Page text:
We heard one reason Japanese institutions have yet to really move away from JGBs and into assets such as U.S. 10-year government bonds (which as of February 28, 2014, had over 2% higher income) is that there was a lot of volatility
in U.S. interest rates last year. Now that monetary policy in the U.S. is on a potentially more predictable course and bond volatility has come down, we may see more portfolio flows out of JGBs. These institutions should take advantage of the fact the BOJ could be a large buyer.
The portfolio reallocation desires of the BOJ are one reason I am still optimistic about Japanese equities—the dividend yield
on equities offers an income stream that can potentially grow with inflation and a relatively attractive yield spread
over the traditional JGBs.
Important to Keep Stock Price Momentum Going
An important variable for gauging the success of the BOJ is the level of the stock market. In explanations of its monetary program, the BOJ has said it is buying exchange-traded funds (ETFs) to help reduce the risk premium
to owning equities—stated more simply, the BOJ wants higher stock prices. The decline in the Japanese equity market in 2014 has coincided with a strengthening of the yen and is thus high on the BOJ radar.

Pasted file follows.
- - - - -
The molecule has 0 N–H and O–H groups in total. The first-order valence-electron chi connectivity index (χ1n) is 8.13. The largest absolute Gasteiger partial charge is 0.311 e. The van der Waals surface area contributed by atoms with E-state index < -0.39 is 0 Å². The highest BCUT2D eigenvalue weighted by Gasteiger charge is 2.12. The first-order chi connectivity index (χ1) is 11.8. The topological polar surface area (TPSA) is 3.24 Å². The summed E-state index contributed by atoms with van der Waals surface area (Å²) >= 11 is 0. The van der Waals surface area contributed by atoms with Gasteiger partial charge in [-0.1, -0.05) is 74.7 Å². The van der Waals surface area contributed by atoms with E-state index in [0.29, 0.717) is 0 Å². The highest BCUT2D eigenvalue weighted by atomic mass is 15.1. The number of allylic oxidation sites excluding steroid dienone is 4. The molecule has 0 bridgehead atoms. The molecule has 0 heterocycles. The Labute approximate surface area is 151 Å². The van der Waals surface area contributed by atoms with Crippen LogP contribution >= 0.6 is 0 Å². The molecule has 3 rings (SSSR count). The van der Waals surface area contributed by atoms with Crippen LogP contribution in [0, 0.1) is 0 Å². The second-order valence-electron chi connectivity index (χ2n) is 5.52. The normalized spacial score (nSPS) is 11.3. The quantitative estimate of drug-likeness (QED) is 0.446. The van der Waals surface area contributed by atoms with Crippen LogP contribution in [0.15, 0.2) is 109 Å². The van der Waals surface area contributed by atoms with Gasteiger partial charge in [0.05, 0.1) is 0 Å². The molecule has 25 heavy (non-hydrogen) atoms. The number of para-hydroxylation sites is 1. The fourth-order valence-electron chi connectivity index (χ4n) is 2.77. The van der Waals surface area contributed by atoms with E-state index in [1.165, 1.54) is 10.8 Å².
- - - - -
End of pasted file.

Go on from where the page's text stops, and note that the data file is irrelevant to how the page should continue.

I have no doubt that if the market weakened considerably or the yen strengthened considerably (which would likely occur simultaneously), the BOJ would be more aggressive in counteracting these moves. I see no indications the BOJ would back down from its commitment to support risk premiums if the situation deteriorates. I believe the BOJ is doing a masterful job of telegraphing its intentions to all market participants, and its statement, as I interpret it, is, “The BOJ is here to support the market; we want you to capitalize on these equity and risk asset opportunities.”
There is speculation (and this was not discussed in our meeting with the BOJ) that one of the expansions of the monetary policy program could be to remove the caps from ETF purchases later this year. This could be a very important signal for equity markets if the BOJ expands the ETF program in various steps—whether it comes in terms of removing caps or just expanding the ETF purchase program.